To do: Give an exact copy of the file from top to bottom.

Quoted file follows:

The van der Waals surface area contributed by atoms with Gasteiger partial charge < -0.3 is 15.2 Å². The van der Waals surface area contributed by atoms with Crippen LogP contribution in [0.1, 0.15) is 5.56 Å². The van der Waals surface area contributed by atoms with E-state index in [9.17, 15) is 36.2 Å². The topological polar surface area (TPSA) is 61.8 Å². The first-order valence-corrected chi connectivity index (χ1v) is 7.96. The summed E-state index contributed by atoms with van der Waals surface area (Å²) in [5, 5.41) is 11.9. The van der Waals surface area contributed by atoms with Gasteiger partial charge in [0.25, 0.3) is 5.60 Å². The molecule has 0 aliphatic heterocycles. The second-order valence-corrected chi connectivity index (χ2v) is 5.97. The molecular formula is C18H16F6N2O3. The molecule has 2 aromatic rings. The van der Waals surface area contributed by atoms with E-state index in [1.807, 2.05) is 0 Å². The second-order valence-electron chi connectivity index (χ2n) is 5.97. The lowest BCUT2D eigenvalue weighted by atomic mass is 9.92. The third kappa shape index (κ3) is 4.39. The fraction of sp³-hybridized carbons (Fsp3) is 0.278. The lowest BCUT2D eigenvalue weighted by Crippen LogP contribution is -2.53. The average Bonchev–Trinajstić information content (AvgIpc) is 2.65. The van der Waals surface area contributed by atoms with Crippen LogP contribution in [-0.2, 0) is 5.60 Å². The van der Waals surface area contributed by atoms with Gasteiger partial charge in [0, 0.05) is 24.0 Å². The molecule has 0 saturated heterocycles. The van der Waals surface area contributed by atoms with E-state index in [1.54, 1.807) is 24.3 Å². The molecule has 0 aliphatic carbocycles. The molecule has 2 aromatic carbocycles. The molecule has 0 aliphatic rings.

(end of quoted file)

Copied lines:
The van der Waals surface area contributed by atoms with Gasteiger partial charge < -0.3 is 15.2 Å². The van der Waals surface area contributed by atoms with Crippen LogP contribution in [0.1, 0.15) is 5.56 Å². The van der Waals surface area contributed by atoms with E-state index in [9.17, 15) is 36.2 Å². The topological polar surface area (TPSA) is 61.8 Å². The first-order valence-corrected chi connectivity index (χ1v) is 7.96. The summed E-state index contributed by atoms with van der Waals surface area (Å²) in [5, 5.41) is 11.9. The van der Waals surface area contributed by atoms with Gasteiger partial charge in [0.25, 0.3) is 5.60 Å². The molecule has 0 aliphatic heterocycles. The second-order valence-corrected chi connectivity index (χ2v) is 5.97. The molecular formula is C18H16F6N2O3. The molecule has 2 aromatic rings. The van der Waals surface area contributed by atoms with E-state index in [1.807, 2.05) is 0 Å². The second-order valence-electron chi connectivity index (χ2n) is 5.97. The lowest BCUT2D eigenvalue weighted by atomic mass is 9.92. The third kappa shape index (κ3) is 4.39. The fraction of sp³-hybridized carbons (Fsp3) is 0.278. The lowest BCUT2D eigenvalue weighted by Crippen LogP contribution is -2.53. The average Bonchev–Trinajstić information content (AvgIpc) is 2.65. The van der Waals surface area contributed by atoms with Crippen LogP contribution in [-0.2, 0) is 5.60 Å². The van der Waals surface area contributed by atoms with Gasteiger partial charge in [0, 0.05) is 24.0 Å². The molecule has 0 saturated heterocycles. The van der Waals surface area contributed by atoms with E-state index in [1.54, 1.807) is 24.3 Å². The molecule has 0 aliphatic carbocycles. The molecule has 2 aromatic carbocycles. The molecule has 0 aliphatic rings.